Convalescent Women's Group (the "Stone Cottages")Around 1940

The buildings that today are collectively known as the Stone Cottages (C, D, E, and F) were originally built to house female patients who had recovered to the degree that it was they could live in a more open and independent setting. Cottages "C" and "D" (foreground, L to R) were built in 1935. The Cafeteria and Kitchen (background), which today is called the Maintenance Mall, was built in 1938, and Cottages E and F (middle distance, L to R) were built in 1940. These four cottages (C, D, E, and F) had a combined capacity of 402 patients when built. Total construction cost of the group (not including G cottage - see below) was $557,000. The counterpart of the Convalescent Women's Group at Spring Grove was Bland-Bryant Convalescent Building, for men, which had been built a few years earlier and had a similar capacity.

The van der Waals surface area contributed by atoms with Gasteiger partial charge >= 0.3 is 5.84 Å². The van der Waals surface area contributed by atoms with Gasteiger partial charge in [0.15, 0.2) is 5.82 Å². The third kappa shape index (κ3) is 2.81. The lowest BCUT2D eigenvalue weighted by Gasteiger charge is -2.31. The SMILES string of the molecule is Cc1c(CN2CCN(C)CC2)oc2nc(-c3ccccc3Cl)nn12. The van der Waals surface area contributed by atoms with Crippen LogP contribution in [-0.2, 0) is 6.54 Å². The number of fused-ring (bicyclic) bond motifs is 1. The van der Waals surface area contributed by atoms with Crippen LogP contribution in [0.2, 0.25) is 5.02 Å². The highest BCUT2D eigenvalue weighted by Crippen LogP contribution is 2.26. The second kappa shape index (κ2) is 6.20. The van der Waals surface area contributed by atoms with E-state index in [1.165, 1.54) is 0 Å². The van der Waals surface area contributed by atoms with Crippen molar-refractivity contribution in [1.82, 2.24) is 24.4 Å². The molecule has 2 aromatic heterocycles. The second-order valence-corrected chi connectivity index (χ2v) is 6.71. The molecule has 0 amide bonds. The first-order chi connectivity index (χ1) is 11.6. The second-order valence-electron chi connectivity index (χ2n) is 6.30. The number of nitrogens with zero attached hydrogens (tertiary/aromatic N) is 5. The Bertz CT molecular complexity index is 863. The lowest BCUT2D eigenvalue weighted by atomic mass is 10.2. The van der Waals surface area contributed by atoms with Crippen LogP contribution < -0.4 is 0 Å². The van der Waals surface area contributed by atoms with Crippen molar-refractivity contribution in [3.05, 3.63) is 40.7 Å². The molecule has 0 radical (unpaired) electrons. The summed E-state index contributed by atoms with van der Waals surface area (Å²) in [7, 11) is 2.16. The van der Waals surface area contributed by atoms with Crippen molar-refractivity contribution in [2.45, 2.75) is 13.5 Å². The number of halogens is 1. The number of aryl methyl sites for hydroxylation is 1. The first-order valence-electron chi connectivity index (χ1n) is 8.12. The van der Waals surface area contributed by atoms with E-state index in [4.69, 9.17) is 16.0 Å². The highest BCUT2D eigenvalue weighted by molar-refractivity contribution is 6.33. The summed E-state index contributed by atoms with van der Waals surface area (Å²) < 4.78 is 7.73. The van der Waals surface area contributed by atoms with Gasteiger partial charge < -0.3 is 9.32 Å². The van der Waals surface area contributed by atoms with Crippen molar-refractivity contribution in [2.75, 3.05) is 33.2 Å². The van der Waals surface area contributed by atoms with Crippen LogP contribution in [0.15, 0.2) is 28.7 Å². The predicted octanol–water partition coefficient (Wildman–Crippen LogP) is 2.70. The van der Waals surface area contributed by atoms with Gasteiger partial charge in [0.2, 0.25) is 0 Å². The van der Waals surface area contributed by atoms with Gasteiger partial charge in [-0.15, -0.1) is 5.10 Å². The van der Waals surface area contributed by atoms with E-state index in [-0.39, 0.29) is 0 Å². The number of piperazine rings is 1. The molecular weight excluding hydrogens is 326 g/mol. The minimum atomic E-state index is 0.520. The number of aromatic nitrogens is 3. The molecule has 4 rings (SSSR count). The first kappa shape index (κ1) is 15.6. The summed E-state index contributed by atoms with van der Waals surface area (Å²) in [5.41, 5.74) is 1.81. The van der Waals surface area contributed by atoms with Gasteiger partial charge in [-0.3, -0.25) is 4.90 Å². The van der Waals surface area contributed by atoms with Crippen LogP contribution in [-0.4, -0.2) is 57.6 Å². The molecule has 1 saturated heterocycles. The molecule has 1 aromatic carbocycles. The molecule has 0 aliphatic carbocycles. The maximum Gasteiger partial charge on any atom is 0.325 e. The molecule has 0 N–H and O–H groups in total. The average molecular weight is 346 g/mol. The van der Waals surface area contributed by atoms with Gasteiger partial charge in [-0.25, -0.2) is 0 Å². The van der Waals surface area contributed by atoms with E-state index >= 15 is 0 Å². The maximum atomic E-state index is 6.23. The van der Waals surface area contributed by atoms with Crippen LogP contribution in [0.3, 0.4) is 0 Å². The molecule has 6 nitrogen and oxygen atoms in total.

The last of the stone cottages to be built during this era, G Cottage (shown at left), was erected in 1941. Although built in the same style and of the same stone as the other buildings, it was not, however, part of the Convalescent Women's Group. G Cottage was originally called the "Chronic Disturbed Women's Building" and was used to isolate female patients who tended to have regressed or poorly controlled behaviors. It had a capacity of 100 patients, offered a special hydrotherapy room (to help calm agitated patients), and cost $135,000 to build. Its original design called for it to have a pitched roof, just like the other stone cottages. However, although the United States did not enter World War II until the end of 1941, the additional steel that would have been needed to support a pitched, slate roof was already in short supply as the country geared up for war. Accordingly, the plans were modified during construction and a flat roof was used "temporarily." For similar reasons, plans to complete the group by constructing an "A Cottage" and a "B Cottage" in 1941 were scuttled.